How Trump’s Tax Cuts Could Impact the Gold Price Before 2018

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As expected, the gold price has struggled to regain the $1,300 level last week, but it won’t stay below that price for long…

After reaching a monthly high of $1,305 on Friday, Oct. 13, the metal fell 1.8% last week to close at $1,281 on Friday, Oct. 20.

Sentiment toward gold prices is badly bruised as stocks continue to make new highs, causing interest in precious metals to wane. The Dow Jones Industrial Average closed at new record highs every trading session last week, gaining 1.9% over the five-day period.

Although the U.S. dollar has been mostly sideways for the past month, it has regained some strength in the past week. The U.S. Dollar Index (DXY) – which tracks the dollar against the euro, Swiss franc, and other currencies – is up from 93.09 on Oct. 13 to 93.90 today (Monday, Oct. 23).

Part of the dollar’s rally comes from renewed talk of passing U.S. President Donald Trump’s promised tax cuts. Last Friday, the GOP-controlled Senate approved a budget measure that would let Republicans start drawing up a tax-cut plan without support from Democrats.

In my view, the price of gold will likely stagnate over the next few weeks. News around the tax cuts and the 91.7% chance of a December rate hike should support the dollar and stocks, attracting money away from the gold market.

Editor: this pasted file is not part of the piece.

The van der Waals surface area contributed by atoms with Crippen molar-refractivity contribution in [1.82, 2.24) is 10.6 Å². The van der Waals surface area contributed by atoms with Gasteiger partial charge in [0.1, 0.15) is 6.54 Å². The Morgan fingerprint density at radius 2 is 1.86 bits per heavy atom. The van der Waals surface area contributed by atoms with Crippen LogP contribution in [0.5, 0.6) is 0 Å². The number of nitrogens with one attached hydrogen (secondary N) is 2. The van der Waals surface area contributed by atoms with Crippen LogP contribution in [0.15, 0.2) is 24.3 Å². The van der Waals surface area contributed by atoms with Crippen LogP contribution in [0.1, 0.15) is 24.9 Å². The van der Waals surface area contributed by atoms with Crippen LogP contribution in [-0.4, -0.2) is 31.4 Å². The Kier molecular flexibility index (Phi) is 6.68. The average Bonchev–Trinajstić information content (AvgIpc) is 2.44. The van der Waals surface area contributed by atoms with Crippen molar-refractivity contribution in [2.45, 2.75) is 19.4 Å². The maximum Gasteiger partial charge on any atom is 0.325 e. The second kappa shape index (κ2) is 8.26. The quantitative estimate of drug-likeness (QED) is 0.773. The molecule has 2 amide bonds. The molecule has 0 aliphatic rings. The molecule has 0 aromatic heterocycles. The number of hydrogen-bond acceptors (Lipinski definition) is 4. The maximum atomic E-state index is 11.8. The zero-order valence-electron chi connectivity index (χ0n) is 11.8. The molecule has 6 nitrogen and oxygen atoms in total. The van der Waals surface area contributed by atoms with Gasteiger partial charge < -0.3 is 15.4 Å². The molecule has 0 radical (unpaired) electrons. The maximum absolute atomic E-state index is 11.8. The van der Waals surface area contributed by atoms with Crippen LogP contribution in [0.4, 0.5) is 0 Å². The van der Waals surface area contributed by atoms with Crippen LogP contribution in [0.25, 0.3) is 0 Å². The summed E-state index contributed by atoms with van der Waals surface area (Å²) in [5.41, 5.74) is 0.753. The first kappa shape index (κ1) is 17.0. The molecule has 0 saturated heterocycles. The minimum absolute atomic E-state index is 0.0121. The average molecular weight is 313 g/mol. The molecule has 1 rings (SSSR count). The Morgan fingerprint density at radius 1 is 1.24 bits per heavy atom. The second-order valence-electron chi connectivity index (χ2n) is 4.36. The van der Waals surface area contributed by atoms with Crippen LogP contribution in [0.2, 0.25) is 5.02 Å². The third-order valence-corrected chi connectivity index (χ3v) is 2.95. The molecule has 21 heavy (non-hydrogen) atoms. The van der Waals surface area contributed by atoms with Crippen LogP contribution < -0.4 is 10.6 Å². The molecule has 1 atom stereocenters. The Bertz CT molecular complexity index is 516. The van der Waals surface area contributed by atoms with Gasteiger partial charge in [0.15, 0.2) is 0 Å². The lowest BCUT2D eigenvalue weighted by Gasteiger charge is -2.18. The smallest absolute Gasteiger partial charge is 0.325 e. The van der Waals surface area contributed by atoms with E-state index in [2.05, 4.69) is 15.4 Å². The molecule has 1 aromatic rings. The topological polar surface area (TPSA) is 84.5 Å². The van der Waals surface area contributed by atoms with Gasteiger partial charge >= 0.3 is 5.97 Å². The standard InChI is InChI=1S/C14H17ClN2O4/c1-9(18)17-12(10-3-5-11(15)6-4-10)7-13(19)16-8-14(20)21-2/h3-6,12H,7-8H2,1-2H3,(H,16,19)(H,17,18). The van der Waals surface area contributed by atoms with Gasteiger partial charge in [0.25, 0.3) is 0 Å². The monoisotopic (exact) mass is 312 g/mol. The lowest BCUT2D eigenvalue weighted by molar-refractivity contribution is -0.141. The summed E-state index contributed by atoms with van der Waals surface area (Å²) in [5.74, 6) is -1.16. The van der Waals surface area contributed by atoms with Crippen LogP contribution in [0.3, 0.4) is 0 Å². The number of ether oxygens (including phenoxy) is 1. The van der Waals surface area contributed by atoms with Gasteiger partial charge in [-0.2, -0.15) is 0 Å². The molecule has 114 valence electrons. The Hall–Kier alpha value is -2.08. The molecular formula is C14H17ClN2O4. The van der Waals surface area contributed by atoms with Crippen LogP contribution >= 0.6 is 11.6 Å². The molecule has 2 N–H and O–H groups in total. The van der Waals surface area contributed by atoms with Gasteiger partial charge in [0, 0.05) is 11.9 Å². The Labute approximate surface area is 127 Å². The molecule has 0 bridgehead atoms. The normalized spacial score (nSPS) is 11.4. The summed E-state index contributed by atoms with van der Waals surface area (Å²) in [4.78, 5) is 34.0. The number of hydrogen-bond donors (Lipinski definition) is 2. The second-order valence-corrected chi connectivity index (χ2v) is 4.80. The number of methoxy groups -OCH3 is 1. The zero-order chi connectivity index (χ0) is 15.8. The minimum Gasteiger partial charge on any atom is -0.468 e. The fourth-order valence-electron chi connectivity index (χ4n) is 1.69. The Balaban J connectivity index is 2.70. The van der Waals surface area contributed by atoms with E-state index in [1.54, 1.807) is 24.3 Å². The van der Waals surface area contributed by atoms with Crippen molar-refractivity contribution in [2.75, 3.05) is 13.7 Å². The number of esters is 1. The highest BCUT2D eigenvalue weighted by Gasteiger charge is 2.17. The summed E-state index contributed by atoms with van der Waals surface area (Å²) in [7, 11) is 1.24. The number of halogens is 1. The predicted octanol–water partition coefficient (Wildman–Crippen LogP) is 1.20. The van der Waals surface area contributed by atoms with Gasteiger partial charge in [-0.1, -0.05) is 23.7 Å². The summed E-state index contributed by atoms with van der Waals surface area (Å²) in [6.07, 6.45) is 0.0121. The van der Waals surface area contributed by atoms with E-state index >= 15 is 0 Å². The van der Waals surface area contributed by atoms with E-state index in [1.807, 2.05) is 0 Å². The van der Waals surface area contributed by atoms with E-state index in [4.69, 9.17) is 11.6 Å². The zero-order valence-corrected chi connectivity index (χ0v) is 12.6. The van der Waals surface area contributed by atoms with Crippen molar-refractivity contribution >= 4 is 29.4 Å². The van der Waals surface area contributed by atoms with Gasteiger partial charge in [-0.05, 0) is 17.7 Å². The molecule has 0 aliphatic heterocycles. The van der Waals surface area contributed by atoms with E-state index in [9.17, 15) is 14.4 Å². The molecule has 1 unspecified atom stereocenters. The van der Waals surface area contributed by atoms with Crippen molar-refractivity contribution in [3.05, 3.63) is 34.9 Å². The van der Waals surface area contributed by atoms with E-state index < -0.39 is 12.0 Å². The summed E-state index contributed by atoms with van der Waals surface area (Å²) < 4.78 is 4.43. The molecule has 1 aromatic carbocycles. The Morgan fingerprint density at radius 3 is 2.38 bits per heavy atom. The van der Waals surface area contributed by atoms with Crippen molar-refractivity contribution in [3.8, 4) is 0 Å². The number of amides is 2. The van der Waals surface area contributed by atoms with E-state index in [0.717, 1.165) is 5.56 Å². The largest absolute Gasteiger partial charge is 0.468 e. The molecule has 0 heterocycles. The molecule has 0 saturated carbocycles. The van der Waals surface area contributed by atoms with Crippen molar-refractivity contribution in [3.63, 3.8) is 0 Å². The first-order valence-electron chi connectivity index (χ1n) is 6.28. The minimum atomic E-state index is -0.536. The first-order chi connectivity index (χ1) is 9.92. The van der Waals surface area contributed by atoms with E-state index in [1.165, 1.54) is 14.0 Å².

On the other hand, I find it interesting that Goldman Sachs Group Inc. (NYSE: GS) recently came out in favor of gold. The bank said it believes precious metals are still a relevant component of investors’ portfolios, even though they offer no yield.

My sense is that we’re going to get a surprising upside move from gold pricesand gold stocks before this year is out. That’s why I’m going to show you my bullish gold price target for the end of the fourth quarter.

First, here’s a closer look at gold’s decline last week…

The Gold Price Posted a Weekly Drop of 1.8% (Oct. 13-20)

Gold settled at $1,305 on Friday, Oct. 13, for the highest close since Sept. 25, but it couldn’t maintain that high on Monday, Oct. 16. Although the price of gold opened higher, at $1,306, it fell throughout the day as the DXY rose from 93.09 to 93.31. The metal ultimately closed the session at $1,303 for a 0.2% loss.

Overnight trading into Tuesday morning didn’t help, as the DXY kept running higher. As it peaked near 93.70 in morning trading, gold prices fell back to $1,284. They settled the day 1.3% lower, at $1,286.

Here’s a look at the dollar’s performance last week…

gold price

The gold price weakness continued into Wednesday even as the DXY fell from 93.49 to 93.36 by the end of the session. This dragged gold 0.2% lower, to $1,283, by the close.

On Thursday, Oct. 19, the price of gold bounced higher as the DXY fell back below the 93.25 level. This dollar weakness was enough to lift gold higher, opening at $1,286 and closing at $1,290. That marked a 0.5% gain for the session.

Urgent: Executive Editor Bill Patalon just saw something on his precious metals charts he’s only seen twice in 20 years. He calls it the “Halley’s Comet of investing” – and it could lead to windfall profits. Read more…

But the specter of tax cuts dominated market news on Friday. Stocks rallied as the Senate passed a tax reform blueprint aimed at cutting the corporate tax rate down to as low as 20%. This boosted the Dow Jones by 0.7% and lifted the DXY from 93.27 to 93.66.

Of course, that again spurred gold selling, dragging the metal down to $1,281 by the end of the day. With that, the gold price posted a 0.7% loss for the day and 1.8% decline for the week.